Increased homocysteine levels impair reference memory and reducecortical levels of acetylcholine in a mouse model of vascular cognitive impairment

Dam, Kevin and Füchtemeier, Martina and Farr, Tracy D. and Boehm-Sturm, Philipp and Foddis, Marco and Dirnagl, Ulrich and Malysheva, Olga and Jadavji, Nafisa M. (2017) Increased homocysteine levels impair reference memory and reducecortical levels of acetylcholine in a mouse model of vascular cognitive impairment. Behavioural Brain Research, 321 . pp. 201-208. ISSN 1872-7549

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Folates are B-vitamins that are vital for normal brain function. Deficiencies in folates either genetic(methylenetetrahydrofolate reductase, MTHFR) or dietary intake of folic acid result in elevated levelsof homocysteine. Clinical studies have shown that elevated levels of homocysteine (Hcy) may be associ-ated with the development of dementia, however this link remains unclear. The purpose of this study wasto evaluate the impact of increased Hcy levels on a mouse model of vascular cognitive impairment (VCI)produced by chronic hypoperfusion. Male and female Mthfr+/+and Mthfr+/−mice were placed on eithercontrol (CD) or folic acid deficient (FADD) diets after which all animals underwent microcoil implantationaround each common carotid artery or a sham procedure. Post-operatively animals were tested on theMorris water maze (MWM), y-maze, and rotarod. Animals had no motor impairments on the rotarod,y-maze, and could learn the location of the platform on the MWM. However, on day 8 of testing of MWMtesting during the probe trial, Mthfr+/−FADD microcoil mice spent significantly less time in the targetquadrant when compared to Mthfr+/−CD sham mice, suggesting impaired reference memory. All FADDmice had elevated levels of plasma homocysteine. MRI analysis revealed arterial remodeling was present in Mthfr+/− microcoil mice not Mthfr+/+ mice. Acetylcholine and related metabolites were reduced in cortical tissue because of microcoil implantation and elevated levels of homocysteine. Deficiencies in folate metabolism resulting in increased Hcy levels yield a metabolic profile that increases susceptibility to neurodegeneration in a mouse model of VCI.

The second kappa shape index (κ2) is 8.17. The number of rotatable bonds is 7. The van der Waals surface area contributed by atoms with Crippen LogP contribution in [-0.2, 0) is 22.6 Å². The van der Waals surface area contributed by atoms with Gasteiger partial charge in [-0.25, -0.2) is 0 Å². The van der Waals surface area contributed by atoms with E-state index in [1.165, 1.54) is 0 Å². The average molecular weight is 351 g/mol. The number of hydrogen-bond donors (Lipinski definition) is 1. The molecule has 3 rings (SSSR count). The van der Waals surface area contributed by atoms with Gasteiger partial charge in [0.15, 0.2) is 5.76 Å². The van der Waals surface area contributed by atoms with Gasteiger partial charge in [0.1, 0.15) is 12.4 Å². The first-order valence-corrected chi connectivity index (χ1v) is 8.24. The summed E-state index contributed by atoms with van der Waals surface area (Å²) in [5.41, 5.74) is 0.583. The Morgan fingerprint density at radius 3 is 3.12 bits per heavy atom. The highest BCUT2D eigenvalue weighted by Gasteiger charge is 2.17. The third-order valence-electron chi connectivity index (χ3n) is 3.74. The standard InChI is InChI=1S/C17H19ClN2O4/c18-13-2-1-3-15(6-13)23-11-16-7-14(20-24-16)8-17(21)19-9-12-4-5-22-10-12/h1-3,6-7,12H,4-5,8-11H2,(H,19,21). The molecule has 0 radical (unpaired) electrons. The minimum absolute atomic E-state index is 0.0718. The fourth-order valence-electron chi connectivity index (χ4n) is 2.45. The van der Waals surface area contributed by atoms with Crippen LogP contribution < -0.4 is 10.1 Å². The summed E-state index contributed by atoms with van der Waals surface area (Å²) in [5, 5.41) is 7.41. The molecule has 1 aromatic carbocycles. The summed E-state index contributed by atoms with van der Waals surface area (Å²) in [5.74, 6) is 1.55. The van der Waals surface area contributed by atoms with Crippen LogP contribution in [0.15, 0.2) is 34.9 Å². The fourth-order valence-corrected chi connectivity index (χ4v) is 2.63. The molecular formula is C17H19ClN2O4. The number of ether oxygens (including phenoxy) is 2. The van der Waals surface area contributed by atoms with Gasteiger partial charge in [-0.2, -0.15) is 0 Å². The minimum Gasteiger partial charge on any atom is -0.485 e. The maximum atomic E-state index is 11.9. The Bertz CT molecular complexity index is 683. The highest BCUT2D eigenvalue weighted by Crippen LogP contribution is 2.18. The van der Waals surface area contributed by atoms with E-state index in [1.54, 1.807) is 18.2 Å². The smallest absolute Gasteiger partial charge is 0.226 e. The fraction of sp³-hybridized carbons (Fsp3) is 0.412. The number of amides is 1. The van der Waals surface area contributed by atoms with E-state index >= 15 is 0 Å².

Item Type: Article
Keywords: Vascular cognitive impairment; Chronic hypoperfusion; Methylenetetrahydrofolate reductase; Folic acid; Homocysteine; Acetylcholine
Schools/Departments: University of Nottingham, UK > Faculty of Medicine and Health Sciences > School of Life Sciences
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Depositing User: Eprints, Support
Date Deposited: 16 Jan 2017 15:00
Last Modified: 14 Jan 2018 19:27

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